Water voles - what to look out for

(c) Richard Steel(c) Richard Steel

Although water voles can turn up in some unlikely places, they tend to prefer slow moving streams, ponds and ditches where the banks are covered with lush vegetation such as rushes, sedges and tall grasses.


The water vole is the largest of Britain's voles. Seeing a water vole is quite difficult these days although you may hear them dive into the water with a characteristic “plop” as you approach the habitat or hear them munching away on nearby vegetation.

To tell if water voles are present we can look for 4 field signs:


Burrows(c) WildNet

  • 4 – 8cm diameter
  • Usually found on the bank edge but sometimes on the top
  • Sometimes grazed around the hole entrance when a female with young is in the burrow
  • No spoil or worn areas near the entrance like rat burrows

Feeding remains(c) Tom Marshall

Water voles will eat up to 240 different species of plants. Summer favourites include rushes and reeds.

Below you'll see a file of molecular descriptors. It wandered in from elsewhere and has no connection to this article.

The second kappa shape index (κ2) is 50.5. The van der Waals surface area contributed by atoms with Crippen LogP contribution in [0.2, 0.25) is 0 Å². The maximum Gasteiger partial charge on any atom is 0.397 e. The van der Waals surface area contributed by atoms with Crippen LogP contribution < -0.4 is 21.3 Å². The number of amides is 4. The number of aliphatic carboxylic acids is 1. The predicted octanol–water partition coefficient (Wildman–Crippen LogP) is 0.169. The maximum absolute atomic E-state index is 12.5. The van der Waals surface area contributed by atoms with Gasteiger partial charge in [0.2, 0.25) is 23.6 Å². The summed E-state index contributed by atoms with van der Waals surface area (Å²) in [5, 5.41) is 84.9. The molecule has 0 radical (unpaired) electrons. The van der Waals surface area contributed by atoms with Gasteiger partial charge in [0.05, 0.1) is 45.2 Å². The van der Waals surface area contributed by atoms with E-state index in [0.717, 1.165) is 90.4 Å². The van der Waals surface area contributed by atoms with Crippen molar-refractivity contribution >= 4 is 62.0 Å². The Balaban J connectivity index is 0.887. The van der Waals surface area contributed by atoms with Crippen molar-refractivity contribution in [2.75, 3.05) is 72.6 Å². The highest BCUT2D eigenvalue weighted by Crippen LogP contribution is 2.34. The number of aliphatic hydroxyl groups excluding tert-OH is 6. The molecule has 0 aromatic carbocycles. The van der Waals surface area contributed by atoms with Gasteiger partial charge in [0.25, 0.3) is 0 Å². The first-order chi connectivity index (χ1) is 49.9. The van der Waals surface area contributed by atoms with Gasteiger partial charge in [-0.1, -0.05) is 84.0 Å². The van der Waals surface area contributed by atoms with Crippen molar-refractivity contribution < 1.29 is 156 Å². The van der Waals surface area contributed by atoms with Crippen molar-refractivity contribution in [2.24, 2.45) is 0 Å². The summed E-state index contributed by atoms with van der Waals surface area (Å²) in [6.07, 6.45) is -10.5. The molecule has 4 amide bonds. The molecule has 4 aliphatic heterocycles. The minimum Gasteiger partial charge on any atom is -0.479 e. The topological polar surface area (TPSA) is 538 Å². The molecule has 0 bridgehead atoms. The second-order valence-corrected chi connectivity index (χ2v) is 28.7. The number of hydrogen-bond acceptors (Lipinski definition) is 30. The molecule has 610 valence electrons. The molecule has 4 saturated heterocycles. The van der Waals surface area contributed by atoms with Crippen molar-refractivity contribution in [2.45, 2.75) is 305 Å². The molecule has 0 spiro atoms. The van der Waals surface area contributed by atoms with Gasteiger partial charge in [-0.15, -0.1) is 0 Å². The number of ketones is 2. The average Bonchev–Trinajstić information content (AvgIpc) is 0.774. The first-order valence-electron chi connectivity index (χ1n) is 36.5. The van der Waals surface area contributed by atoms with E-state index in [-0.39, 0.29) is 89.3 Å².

• Feeding remains are left in neat piles of parts 4-10 cm long
  • The cut vegetation has a 45° angle at ends

Latrines

  • Piles of droppings (latrines) mark breeding territories
  • Droppings are 8-10mm long and 4-5mm wide.
  • Droppings have rounded ends like a tic tac
  • Colour varies but is often dark green
  • Smells like damp hay
     

Footprints

  • Easily confused with rats
  • Forefoot is a 4 toed star shaped imprint 14-18mm length
  • Hind foot is 5 toed and 24-35mm heel to claw with outer toes splayed horizontally.

We are always keen to hear about new records for this threatened species. If you think you have seen any of the above signs please call Andrea Powell on 01948 820728 or email or apowell@cheshirewt.org.uk